Take note, West County, you have been invited to a public hearing on Missouri American Water’s proposed rate increase.
Likely, you received your invitation in last week’s mail. It wasn’t flashy, just a double-sided printout of dates, times and places of the hearings that are taking place across the state – along with a few opening paragraphs that, in theory, explain what the company is seeking.
The dates and locations may not have caught your attention, unless you read the first paragraph.
That paragraph reads: “On July 1, 2015, the Missouri-American Water Company filed water and sewer rate cases with the Missouri Public Service Commission [PSC] seeking to increase base rates by $51,028,321 or 19.63%.”
A nearly 20% rate increase certainly is enough to capture your attention. However, if you read on, you’ll know that in St. Louis County, where we already pay a sizable infrastructure system replacement surcharge [ISRS], the net rate increase is expected to be about 9.73%. The goal of Missouri-American Water is to roll the ISRS into the company’s permanent rates and reset the surcharge to zero. Nonetheless, there will be a rate increase. The idea of that increase as well as the case’s other actions – to implement two regulatory mechanisms that will allow additional future rate changes and surcharges – might make you anxious enough to want to attend one of the PSC’s scheduled public hearings. There are two in St. Louis County and one in Arnold.
Arnold, you say? What’s convenient about Arnold for residents of central and western St. Louis County?
Well, nothing, but it certainly is no less inconvenient than the meeting on Feb. 8 on the campus of St. Louis Community College – Florissant Valley.
What? That’s not convenient, either? Maybe you’d prefer the meeting on Feb. 9 on the campus of the University of Missouri – St. Louis.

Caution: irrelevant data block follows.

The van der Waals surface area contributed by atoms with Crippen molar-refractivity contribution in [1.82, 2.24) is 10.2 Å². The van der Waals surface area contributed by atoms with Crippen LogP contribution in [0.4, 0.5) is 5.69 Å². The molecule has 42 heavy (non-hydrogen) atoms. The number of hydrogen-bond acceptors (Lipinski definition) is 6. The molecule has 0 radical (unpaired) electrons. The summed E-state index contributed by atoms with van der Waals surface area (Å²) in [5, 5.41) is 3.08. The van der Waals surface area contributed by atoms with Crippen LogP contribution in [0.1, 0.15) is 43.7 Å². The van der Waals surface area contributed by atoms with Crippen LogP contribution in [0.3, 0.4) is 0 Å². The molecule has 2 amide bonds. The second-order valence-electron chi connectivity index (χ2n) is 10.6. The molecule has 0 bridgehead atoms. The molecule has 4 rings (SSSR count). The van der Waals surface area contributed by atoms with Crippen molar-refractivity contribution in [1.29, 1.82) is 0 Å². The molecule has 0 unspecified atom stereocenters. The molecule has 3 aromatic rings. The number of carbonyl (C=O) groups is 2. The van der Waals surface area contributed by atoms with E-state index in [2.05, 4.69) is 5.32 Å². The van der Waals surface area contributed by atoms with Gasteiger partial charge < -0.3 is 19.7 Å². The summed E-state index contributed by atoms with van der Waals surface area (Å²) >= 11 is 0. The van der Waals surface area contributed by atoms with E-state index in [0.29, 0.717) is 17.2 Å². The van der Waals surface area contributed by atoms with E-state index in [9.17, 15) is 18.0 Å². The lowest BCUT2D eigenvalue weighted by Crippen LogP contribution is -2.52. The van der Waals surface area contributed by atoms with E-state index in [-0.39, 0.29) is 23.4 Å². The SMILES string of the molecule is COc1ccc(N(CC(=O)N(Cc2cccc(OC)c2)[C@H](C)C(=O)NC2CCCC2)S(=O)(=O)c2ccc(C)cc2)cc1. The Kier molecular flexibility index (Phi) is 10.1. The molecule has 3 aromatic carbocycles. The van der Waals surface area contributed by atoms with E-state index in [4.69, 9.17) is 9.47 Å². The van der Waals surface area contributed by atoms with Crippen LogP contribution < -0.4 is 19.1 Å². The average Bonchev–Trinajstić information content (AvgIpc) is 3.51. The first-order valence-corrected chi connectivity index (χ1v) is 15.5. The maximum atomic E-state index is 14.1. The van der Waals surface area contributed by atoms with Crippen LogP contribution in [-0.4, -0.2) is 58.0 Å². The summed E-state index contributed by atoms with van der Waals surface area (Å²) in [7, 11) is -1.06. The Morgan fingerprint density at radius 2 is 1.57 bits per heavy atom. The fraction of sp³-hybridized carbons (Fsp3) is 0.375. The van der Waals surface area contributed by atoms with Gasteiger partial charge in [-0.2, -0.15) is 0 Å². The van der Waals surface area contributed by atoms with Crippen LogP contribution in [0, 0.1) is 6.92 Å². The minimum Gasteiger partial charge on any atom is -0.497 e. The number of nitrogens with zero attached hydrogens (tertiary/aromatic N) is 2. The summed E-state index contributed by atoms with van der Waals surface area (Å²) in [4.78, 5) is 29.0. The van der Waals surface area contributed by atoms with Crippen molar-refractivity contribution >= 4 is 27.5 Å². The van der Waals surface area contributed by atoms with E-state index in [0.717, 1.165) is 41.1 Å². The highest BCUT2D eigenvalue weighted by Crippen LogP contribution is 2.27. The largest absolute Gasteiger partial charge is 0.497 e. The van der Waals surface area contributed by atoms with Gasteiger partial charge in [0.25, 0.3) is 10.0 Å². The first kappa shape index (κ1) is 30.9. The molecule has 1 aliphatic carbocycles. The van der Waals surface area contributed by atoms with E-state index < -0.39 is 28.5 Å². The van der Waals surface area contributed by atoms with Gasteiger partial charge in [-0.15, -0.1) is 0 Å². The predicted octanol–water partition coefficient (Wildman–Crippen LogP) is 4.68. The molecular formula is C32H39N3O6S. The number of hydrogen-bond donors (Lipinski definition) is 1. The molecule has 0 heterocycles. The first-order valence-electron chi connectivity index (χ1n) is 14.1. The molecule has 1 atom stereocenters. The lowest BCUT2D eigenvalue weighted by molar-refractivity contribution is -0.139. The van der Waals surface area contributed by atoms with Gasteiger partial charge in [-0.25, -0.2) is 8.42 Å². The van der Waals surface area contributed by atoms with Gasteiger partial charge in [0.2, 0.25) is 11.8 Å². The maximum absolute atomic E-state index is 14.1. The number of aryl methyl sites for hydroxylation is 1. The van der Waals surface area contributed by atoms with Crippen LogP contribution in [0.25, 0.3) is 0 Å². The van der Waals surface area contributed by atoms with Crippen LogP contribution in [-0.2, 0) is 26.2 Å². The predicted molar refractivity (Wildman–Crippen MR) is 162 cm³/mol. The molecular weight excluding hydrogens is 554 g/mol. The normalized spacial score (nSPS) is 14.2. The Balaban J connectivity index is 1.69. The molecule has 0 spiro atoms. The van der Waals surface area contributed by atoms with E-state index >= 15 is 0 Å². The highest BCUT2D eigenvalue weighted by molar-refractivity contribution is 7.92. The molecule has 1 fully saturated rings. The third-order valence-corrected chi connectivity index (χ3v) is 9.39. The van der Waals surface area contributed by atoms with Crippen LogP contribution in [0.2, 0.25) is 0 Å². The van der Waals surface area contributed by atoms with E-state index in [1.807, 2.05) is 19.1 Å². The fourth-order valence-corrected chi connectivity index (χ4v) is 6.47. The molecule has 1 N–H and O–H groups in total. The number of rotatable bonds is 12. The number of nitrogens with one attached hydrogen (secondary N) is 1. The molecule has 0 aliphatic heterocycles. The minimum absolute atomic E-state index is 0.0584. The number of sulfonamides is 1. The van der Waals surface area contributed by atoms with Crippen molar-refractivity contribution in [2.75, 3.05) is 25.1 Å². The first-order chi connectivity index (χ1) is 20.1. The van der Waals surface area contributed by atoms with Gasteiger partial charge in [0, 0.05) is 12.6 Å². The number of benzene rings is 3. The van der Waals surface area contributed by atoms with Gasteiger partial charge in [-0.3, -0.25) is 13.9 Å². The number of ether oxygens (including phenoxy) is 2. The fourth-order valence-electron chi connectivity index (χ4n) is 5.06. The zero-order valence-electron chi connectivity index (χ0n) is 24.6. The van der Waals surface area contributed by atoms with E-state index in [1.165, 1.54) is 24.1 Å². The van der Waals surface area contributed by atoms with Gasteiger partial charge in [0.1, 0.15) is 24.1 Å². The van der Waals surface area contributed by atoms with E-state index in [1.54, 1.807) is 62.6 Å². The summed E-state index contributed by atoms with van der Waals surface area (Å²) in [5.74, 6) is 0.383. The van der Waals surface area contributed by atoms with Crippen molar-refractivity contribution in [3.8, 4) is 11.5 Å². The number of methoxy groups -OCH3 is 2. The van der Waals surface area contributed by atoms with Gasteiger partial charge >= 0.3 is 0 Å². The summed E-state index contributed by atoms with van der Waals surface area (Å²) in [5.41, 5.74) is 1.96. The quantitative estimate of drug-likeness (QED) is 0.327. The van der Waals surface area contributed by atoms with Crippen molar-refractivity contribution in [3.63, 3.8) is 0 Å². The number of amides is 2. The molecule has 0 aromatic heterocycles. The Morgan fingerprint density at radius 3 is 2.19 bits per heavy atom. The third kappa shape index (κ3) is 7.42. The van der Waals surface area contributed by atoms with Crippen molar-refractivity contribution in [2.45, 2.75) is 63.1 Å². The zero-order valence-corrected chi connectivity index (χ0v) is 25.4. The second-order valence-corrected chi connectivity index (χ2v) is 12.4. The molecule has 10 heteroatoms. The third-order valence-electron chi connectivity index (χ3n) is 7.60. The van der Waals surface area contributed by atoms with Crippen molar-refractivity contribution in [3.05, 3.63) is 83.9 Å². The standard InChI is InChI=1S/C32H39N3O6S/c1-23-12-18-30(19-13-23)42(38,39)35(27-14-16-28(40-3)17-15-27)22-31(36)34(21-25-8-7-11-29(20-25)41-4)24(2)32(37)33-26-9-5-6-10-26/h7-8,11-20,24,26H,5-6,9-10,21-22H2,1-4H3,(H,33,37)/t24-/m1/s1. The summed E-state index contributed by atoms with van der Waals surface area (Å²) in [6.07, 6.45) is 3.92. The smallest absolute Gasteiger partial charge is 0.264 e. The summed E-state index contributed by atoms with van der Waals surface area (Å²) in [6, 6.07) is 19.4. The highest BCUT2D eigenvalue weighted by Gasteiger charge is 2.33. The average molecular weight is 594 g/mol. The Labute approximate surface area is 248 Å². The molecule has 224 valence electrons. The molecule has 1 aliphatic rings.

Hmm, traveling to North County via the parking lot known as Interstate 270 at rush hour – yes, the meetings are at 5:30 p.m. – isn’t convenient? Is 11:30 a.m. on Thursday, Feb. 9 in Arnold any better?
One has to wonder if the PSC took inconvenience into consideration.
Reportedly, the consideration it did take was accessibility.
“These local public hearings will be held in facilities that meet the accessibility requirements of the Americans with Disabilities Act,” the printout clearly states.
But one has to wonder: Isn’t St. Louis Community College – Meramec compliant with ADA regulations? One would certainly hope so. It seems that if the PSC really wanted St. Louis County residents to attend these hearings it would have held at least one in a central location, such as STLCC-Meramec, or the gymnasium of any one of a number of centrally located high schools, and at a time that was more compatible with the average worker’s schedule.
One surefire way to keep dissenters from asking questions or voicing objections is to make it inconvenient to do so.
Here is a trend that is readily visible when you start watching the proceedings of the PSC.
A utility files for a specific action – a rate change, a surcharge or some such thing. The PSC alerts the media of that action and sets parameters that allow for public comment either via mail, email or public hearing. Time passes and the PSC sends out a second media alert announcing the approval of whatever action said utility was seeking. It is very, very rare when those actions fail to receive approval. Perhaps it’s because the meetings are ill-attended. And, who sends letters any more?
Many of these actions and hearings likely go unnoticed because the media is charged with the sole responsibility of getting the word out. Rarely does the PSC send invitations by mail as they did last week. But the PSC had to know that this rate increase was going to garner a great deal of interest – 12 meetings are scheduled across the state. So why not make it possible for a more diverse group of St. Louis County residents to attend?
Maybe, they don’t want to hear from us.